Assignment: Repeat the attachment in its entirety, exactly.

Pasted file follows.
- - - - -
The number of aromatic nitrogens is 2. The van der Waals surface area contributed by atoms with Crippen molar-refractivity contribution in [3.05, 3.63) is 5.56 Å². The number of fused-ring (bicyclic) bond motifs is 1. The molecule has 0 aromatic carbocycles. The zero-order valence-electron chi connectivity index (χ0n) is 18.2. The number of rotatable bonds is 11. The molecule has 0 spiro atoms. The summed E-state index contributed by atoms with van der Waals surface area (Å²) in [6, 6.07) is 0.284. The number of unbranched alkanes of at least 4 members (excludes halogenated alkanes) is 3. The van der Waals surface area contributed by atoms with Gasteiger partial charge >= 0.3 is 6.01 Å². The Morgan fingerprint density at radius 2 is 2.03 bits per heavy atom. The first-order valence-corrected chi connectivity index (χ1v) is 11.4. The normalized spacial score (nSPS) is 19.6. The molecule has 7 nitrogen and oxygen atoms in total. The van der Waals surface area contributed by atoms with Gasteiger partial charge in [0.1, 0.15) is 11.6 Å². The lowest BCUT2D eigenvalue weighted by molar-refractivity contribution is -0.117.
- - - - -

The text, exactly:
The number of aromatic nitrogens is 2. The van der Waals surface area contributed by atoms with Crippen molar-refractivity contribution in [3.05, 3.63) is 5.56 Å². The number of fused-ring (bicyclic) bond motifs is 1. The molecule has 0 aromatic carbocycles. The zero-order valence-electron chi connectivity index (χ0n) is 18.2. The number of rotatable bonds is 11. The molecule has 0 spiro atoms. The summed E-state index contributed by atoms with van der Waals surface area (Å²) in [6, 6.07) is 0.284. The number of unbranched alkanes of at least 4 members (excludes halogenated alkanes) is 3. The van der Waals surface area contributed by atoms with Gasteiger partial charge >= 0.3 is 6.01 Å². The Morgan fingerprint density at radius 2 is 2.03 bits per heavy atom. The first-order valence-corrected chi connectivity index (χ1v) is 11.4. The normalized spacial score (nSPS) is 19.6. The molecule has 7 nitrogen and oxygen atoms in total. The van der Waals surface area contributed by atoms with Gasteiger partial charge in [0.1, 0.15) is 11.6 Å². The lowest BCUT2D eigenvalue weighted by molar-refractivity contribution is -0.117.